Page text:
164- You need three weapons to be sure to be always effective in combat:
-Reach weapon if you dont want to be in the frontline (you are injured or too weak to be in front) but still able to deal damage while the tank is in front of you.
-Ranged weapon for the same reason and to kill off flying ennemies.
-Main melee weapon for the rest.

165- Fight as a team with your friends, protect and support eachothers.

166- Learn to run away and fight another day.

167- When buying things, think "less is better"; dont buy 1 tent each, just buy like 2 or 3 for the whole group.

168- Use your ressources when you have them: I personally have the tendency to stockpile my stuff and "wait until the time is right" to use them.. but in the end i never use them because its never the "right" time.. so use your ressources whenever you see a moderately convenient time to do so.

169- Whenever possible, choose where and how you will do your battles, take the initiative, dont let the environment or the situation put you in a disadvantageous position if you can get out of it with little effort. Actively search for ways to turn the table around and put the ennemy in a disadvantageous position.. (Like, why fight the BBEG in the middle of his throne room filled with traps and minions when you can get out and use the door as a chokepoint?)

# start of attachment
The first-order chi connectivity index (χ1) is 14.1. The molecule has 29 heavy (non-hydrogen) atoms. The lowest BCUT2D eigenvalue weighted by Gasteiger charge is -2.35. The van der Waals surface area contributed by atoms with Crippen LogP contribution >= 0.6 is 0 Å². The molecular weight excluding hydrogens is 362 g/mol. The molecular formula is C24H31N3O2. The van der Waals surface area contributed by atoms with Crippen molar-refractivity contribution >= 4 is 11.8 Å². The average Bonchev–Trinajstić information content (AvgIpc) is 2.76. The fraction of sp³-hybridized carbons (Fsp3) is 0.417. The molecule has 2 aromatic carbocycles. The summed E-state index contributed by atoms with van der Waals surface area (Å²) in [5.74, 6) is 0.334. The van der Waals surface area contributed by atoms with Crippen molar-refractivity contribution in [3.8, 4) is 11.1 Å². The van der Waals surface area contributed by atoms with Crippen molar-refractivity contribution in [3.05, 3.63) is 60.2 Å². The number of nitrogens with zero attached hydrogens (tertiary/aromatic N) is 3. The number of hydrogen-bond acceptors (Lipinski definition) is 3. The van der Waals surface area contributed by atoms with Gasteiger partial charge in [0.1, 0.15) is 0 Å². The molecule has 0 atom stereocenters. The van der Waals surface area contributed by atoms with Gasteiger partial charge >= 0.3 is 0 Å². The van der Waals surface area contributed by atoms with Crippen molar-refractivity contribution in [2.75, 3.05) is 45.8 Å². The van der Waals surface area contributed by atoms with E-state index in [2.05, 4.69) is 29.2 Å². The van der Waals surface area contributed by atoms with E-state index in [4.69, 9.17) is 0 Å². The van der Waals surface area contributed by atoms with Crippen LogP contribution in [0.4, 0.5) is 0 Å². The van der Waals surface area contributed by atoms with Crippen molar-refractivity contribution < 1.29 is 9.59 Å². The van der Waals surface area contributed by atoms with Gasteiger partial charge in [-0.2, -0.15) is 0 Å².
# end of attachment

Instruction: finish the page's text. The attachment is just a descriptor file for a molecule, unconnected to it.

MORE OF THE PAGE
81. There is no overkill when your life is on the line. There is only "Open Fire" and "I need to reload."

82. Do or do not. There is no try. 'Specially when "Try" translates to "Attempt to do, fail, and then die."

83. Don't assume the arcane caster is what he says he is. You'd be surprised how easy it is to fake another classes' abilities.

84. Magic is a powerful force, but so is a sword through the chest. Don't underestimate the fighters.

85. If you're fighting a balanced enemy party, take out the casters first. Not only are they squishier, but they can make life hellish for you if they buff the fighters from 84 or start nuking you.

I like those!
(169) Know when to quit for the night. The later you stay up playing DnD, the more chance your judgement will become impaired. Then you get your character killed doing something stupid.

Side note: 11 pm seems to be the magic number, all our party characters die after 11 pm.

Prom
170. Craft skills are never wasted; especially for the Wizard with Fabricate.
171. Be creative. Everyone chuckles at the stupid half-orc barbarian with his greataxe, but few would consider wading into combat against a half-orc wizard.
172. Just because a spell is designed to do one thing doesn't mean it can't do another.
173. Balance courage and caution. Don't charge blindly into everything, but don't be so careful that you start missing opportunities, either.

174. All that is gold does not glitter. In fact, some of the most valuable stuff in D&D is notable in that it ISN'T shiny. Like that big black orb of solid magical destructive force....

175. Don't put on random rings or swing strange weapons without at least checking to see what KIND of magic is on them. Curses come in many forms.

176. Don't get sovereign glue on your skin, or your hair, or your possessions, and for pete's sake, don't drink it! Just 'cause it's a potion doesn't mean you're meant to ingest it!
*Note these are "inspired" by the youtube D&D PSAs (and by "inspired" I mean stolen)